So this is the inevitable IT. What we here at the Tour assume will be our final look at the legacy of 13 years, and 16 overall Doctor Who Christmas Specials. These are the final five.
#5 – The Dæmons – The #5 entry is quite frankly a bit of a cheat as it’s a bit of a stretch to make the list, but on December 28, 1971, BBC One aired the omnibus movie version of The Dæmons. That sure sounds like a Christmas Special to us here at THT Worldwide. Of course in terms of pure feel, The Dæmons is much more of a Halloween story (even though the story itself takes place in April) but the joy of it all is watching the pure esprit-de-corps of the cast moving through the story. The stakes here are every bit as high as during any of the ‘modern’ Christmas specials, but this is a team effort, and not just the Doctor up against a series of explosions.
#4 – The Snowmen – On the scale of Smith-massy-ness the ranges runs from The Time of the Doctor (low) to A Christmas Carol (very high–and yet to show on the list). The Snowmen, #4 on our countdown, attempts to split the difference between the two. On the one hand it’s very much a bridge episode between Series 7a and 7b and it brings back the Great Intelligence to set up Series 7b. At the same time there are definite dream-like qualities as Clara ascends the staircase to the stars and such. Those parts were lovely. And since The Snowmen is Jenna Coleman’s first proper story, it’s certainly an inflection point for the Matt Smith era.
#3 – The Unquiet Dead – Who said the Christopher Eccleston didn’t have a Christmas Special? Okay technically he didn’t, but he did have a Christmas story. And what a joy it was. You can’t get more Dickensian than a story which features the man (Simon Callow) himself. #3 in our Christmas countdown, was a deliberate throwback in style and intent, The Unquiet Dead was not only a story set in the past, but done at Christmas time, and a zombie-story (of sorts) to boot. It was understandable that long-term fans would gravitate immediately to this story more than others for the more traditional elements within the story, but the reason it rings in at #2 here is that 5+ years on (and also incidentally the only story in our list NOT to be shown on Christmas day itself) it that deftly turned Dickens own story a bit on Dickens himself, keeping the joy for the character but also providing a touchstone for viewers as well.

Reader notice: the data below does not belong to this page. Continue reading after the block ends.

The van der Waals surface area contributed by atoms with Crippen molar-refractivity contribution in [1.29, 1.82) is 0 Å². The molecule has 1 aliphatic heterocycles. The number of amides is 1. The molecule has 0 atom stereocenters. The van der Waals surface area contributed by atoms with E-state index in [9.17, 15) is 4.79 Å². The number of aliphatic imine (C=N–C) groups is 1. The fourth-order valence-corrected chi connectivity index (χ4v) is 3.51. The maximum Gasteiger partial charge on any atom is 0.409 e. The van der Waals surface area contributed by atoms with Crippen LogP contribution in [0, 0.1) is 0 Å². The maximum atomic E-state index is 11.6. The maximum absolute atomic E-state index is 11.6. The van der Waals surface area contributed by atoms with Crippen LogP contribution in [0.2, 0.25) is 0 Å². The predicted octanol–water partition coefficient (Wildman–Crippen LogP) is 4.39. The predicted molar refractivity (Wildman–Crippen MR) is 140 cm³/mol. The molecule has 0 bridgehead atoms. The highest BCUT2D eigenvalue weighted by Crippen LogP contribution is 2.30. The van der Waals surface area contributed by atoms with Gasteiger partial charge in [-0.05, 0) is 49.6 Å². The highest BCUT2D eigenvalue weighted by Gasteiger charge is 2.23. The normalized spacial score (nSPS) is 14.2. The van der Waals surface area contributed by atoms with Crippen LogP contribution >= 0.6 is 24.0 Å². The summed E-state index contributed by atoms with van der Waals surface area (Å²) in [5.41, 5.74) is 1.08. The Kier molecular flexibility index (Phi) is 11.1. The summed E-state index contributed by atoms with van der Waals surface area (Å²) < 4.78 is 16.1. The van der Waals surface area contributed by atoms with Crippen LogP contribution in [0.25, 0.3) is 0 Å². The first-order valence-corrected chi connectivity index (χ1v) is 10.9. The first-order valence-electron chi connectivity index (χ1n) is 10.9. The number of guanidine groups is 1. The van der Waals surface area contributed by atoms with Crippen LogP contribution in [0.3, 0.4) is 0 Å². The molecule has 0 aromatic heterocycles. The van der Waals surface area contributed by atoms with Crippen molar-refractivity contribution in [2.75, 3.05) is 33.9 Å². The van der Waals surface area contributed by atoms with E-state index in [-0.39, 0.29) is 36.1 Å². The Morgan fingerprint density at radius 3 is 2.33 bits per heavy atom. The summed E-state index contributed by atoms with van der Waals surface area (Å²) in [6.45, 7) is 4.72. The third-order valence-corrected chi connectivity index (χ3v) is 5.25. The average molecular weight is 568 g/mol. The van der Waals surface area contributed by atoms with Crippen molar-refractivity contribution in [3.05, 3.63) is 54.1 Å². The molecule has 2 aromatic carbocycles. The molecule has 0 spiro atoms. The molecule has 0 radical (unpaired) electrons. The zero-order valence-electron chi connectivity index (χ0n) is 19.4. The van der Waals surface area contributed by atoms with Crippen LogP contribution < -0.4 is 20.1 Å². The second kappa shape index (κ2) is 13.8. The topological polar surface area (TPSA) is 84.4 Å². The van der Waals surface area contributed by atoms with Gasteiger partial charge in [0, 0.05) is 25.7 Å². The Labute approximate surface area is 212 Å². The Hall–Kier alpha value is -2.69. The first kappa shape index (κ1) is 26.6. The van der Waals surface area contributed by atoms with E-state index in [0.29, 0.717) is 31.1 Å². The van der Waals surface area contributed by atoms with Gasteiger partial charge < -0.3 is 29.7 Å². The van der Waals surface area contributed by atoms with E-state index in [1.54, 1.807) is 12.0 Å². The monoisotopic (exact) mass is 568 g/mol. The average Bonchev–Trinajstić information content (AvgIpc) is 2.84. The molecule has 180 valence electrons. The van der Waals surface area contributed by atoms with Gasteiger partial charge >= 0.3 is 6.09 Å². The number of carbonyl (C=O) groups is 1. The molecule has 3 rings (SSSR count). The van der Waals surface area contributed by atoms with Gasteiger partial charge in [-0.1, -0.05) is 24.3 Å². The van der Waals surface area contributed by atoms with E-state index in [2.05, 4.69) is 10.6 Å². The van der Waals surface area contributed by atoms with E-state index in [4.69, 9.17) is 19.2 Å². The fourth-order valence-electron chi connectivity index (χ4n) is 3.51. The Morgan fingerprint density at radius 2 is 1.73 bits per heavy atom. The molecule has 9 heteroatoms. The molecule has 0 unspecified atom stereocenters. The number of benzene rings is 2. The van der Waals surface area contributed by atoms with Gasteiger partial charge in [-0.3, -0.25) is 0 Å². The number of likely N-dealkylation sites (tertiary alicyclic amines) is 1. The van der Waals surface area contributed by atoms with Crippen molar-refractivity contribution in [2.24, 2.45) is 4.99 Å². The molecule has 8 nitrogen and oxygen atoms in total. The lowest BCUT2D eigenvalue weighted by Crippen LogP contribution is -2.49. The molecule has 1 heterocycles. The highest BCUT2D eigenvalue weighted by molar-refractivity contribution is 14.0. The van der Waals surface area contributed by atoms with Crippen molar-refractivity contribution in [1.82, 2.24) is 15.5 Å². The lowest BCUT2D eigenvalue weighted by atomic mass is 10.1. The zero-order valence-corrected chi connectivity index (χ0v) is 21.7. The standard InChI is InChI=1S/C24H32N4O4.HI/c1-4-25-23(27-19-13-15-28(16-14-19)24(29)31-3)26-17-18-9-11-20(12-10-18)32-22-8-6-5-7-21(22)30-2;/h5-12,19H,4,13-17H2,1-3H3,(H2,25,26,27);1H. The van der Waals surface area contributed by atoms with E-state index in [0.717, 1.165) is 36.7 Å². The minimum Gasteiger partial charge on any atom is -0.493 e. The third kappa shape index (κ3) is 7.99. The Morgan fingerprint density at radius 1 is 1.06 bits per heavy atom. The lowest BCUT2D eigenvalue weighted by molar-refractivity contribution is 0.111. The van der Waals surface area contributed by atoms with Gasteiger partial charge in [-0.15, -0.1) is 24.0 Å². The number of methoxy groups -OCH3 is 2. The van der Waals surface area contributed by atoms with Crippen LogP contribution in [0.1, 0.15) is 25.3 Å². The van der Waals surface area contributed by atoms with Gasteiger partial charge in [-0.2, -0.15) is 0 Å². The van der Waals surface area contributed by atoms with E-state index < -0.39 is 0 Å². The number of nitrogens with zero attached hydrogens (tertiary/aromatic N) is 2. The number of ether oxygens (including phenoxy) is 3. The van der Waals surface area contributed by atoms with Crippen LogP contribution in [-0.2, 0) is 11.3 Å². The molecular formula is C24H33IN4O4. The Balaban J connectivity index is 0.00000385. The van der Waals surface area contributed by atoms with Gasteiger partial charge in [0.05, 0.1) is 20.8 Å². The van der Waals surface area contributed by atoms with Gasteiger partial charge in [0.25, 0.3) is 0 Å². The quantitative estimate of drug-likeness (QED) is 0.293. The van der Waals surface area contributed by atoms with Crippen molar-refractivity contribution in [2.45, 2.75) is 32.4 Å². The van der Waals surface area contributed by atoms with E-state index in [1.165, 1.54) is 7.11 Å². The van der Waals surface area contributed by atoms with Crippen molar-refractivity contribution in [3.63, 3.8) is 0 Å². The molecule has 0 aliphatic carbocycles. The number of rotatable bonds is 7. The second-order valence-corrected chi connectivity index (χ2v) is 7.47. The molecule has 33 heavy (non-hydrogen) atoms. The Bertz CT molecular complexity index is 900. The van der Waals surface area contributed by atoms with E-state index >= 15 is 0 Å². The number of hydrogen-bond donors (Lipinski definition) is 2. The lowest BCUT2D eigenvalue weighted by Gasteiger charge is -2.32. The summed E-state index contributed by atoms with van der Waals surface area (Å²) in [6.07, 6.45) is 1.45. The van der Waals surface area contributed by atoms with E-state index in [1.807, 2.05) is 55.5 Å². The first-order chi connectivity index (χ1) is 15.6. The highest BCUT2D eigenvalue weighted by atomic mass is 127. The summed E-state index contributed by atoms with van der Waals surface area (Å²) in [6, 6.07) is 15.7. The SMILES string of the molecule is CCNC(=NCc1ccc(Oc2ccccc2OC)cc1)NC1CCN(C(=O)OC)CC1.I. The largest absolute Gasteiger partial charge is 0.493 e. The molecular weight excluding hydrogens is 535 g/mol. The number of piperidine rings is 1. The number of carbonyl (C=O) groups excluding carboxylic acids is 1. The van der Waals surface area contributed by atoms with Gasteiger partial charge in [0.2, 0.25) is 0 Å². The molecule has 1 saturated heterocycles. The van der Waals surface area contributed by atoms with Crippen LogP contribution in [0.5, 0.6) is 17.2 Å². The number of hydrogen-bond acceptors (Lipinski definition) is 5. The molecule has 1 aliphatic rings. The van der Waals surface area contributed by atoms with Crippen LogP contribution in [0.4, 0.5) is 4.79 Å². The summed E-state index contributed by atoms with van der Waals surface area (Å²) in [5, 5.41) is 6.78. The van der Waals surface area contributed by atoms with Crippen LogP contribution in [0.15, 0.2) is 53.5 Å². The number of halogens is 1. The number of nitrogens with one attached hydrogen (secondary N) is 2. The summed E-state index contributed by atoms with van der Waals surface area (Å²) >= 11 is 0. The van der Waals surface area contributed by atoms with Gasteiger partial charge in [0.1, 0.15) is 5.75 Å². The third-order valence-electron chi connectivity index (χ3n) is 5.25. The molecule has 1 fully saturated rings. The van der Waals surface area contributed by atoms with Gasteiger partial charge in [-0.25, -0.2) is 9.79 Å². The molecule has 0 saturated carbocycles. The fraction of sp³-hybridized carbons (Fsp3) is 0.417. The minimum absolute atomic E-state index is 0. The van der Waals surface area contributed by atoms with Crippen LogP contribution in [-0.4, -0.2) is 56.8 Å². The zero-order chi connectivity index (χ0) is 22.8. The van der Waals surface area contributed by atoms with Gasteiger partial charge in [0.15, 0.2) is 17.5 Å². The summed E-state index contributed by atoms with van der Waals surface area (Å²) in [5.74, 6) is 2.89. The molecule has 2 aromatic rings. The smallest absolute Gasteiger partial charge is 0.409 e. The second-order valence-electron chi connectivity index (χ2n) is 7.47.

#2 – The Christmas Invasion – For a long time this was always our #1 story, but this time around there’s no shame in slipping a spot to #2. What can we say, you never forget your first special. The first of the modern run of Christmas Specials not only had to entertain the masses, it was the first post-regenerative story in the modern era and had to educate viewers in that as well. Then RTD made the bold decision to work against viewers expectations by withholding Tennant’s full appearance until the last third of the story. But what sets this story ahead of all others in our opinion is it’s sense of scale. While very much a Christmas story, the invasion as the title suggests was massively global, and the way the cast reacts seems very in keeping. Rose’s increasing helplessness and courage in the face of the threat make the story work. Piper was probably never better than here. And Tennant showed in his brief twenty minutes many of the manic qualities which defined his early run of stories.
#1 – A Christmas Carol – The final story in our Christmas countdown was also the first…. for Matt Smith. A Christmas Carol was a deft combination of Moffat-style timey-wimey as well as a neat turn of the Dickens classic. For this reason alone it stands atop of the Christmassy-ness of all the Christmas Specials to date. The fairy tale qualities of flying fish and masterpiece casting of Michael Gambon provided an amazing first Smithmas for us all. Any story which gets Tour Honchos a little misty at the end of the story is almost by definition a great story, and having watched it again quite recently only reaffirmed it’s ascension to #1 in our eyes.